I have created the PowerShell function shown below which uploads a local file to a path in the virtual file system. To call this function you need to provide the App Service name, the Kudu credentials (username and password), the local path of your file and the kudu path. The function assumes that you want to upload the file under the wwwroot folder, but you can change it if needed.

As you can see in the script, we are adding the “If-Match”=”*” header to disable ETag version check on the server side.

Downloading a File from an App Service

Similarly, I have created a function to download a file on an App Service to the local file system via PowerShell.

Using the ZIP API

In addition to using the VFS API, we can also use the Kudu ZIP Api, which allows to upload zip files and expand them into folders, and compress server folders as zip files and download them.

  • GET /api/zip/{path}    (Zip up and download the specified folder)
  • PUT /api/zip/{path}    (Upload a zip file which gets expanded into the specified folder)

You could create your own PowerShell functions to interact with the ZIP API based on what we have previously shown.


As we have seen, in addition to the multiple deployment options we have for Azure App Services, we can also use the Kudu VFS API to interact with the App Service Virtual File System via HTTP. I have shared some functions for some of the provided operations. You could customise these functions or create your own based on your needs.

I hope this has been of help and feel free to add your comments or queries below. 🙂

Application Development and Integration, Azure Platform, PowerShell
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Join the conversation! 11 Comments

  1. Reblogged this on Sprouting Bits and commented:

    Reblogging this post to my personal archive 🙂

  2. Hi,

    I want to have email notification when WebJob stops or terminated with any error, can it be done in Azure (without using Zapier)?,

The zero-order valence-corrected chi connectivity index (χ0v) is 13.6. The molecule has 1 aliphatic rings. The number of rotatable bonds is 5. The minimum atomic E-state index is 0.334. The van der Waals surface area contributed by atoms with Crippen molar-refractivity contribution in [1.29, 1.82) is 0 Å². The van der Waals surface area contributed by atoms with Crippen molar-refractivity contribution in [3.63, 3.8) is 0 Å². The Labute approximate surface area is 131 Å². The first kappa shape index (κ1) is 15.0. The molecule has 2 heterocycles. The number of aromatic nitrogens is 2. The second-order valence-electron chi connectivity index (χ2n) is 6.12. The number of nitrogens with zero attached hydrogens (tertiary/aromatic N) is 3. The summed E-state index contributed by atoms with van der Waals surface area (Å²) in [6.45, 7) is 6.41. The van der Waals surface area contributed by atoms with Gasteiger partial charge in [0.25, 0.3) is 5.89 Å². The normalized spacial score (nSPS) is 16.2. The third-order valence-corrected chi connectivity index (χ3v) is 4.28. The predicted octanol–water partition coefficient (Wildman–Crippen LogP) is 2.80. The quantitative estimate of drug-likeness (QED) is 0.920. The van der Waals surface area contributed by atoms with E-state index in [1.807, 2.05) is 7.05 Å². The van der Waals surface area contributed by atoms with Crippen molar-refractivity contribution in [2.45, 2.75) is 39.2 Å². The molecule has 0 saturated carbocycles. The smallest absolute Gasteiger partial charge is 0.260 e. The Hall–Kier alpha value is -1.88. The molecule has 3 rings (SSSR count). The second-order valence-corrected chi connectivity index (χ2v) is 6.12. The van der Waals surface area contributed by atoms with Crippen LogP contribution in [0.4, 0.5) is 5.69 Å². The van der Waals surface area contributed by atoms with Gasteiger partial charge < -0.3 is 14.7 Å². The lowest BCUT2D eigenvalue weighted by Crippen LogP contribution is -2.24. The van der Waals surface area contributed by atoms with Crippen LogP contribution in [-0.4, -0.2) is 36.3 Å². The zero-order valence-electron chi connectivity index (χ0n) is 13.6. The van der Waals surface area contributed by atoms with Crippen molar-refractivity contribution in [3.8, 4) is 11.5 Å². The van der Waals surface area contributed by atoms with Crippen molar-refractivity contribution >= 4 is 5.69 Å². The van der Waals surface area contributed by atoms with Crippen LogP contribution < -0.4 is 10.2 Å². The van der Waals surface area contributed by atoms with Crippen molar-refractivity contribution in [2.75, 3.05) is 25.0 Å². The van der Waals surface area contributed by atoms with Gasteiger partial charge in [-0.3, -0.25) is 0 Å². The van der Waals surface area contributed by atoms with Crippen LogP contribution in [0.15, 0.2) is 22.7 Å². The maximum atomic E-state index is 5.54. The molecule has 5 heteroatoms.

I noticed in Web test result panel that it always redirects to login portal and give success response all the time.

    How I can add credentials to my Web Test URL?

    Can you please assist on this step by step?, Thanks.


  3. Great post has helped a great deal. Just a small issue that one of your function is named wrong? you have a script for a function Get-KuduApiAuthorisationHeaderValue but when you use it you specify Get-KuduApiAuthorisationToken but with username and password,which don’t need specifying, not resourcegroup and webappname ?

    • Hey Jim, thanks your comments and for pointing this out. I believe I updated one of my gists without checking the others. I have updated them accordingly. Now you don’t need to specify the credentials. 🙂

  4. Great article, it really helped me.
    One question, If I try upload a file to a slot that is stopped, I get “Error 403 – This web app is stopped”. Is there any way I can copy files to a staging slot?

  5. This is just the one i was looking for the, great article but small issue though what would pass for kudupath ?

  6. Im also getting an error dnt have access to my local path

  7. All working perfectly now. I have to specify the downloading file with the extension.

  8. This is so awesome. Nice work

  9. Thank you very much for this explanation. I could use a lot of it.
    By now i have one big issue:
    When i want to download a zip it gets me a html object instead of the zip. When i open it in the browser, i can download it but i need to have it directly in the powershell script. Do you know what i’m doing wrong?
    The call looks likt this:
    $Zip = Invoke-RestMethod -Uri $UrlZipDownload -Headers @{“Authorization”=$KuduApiAuthorisationHeaderSource;”If-Match”=”*”} -Method GET -ContentType “application/zip”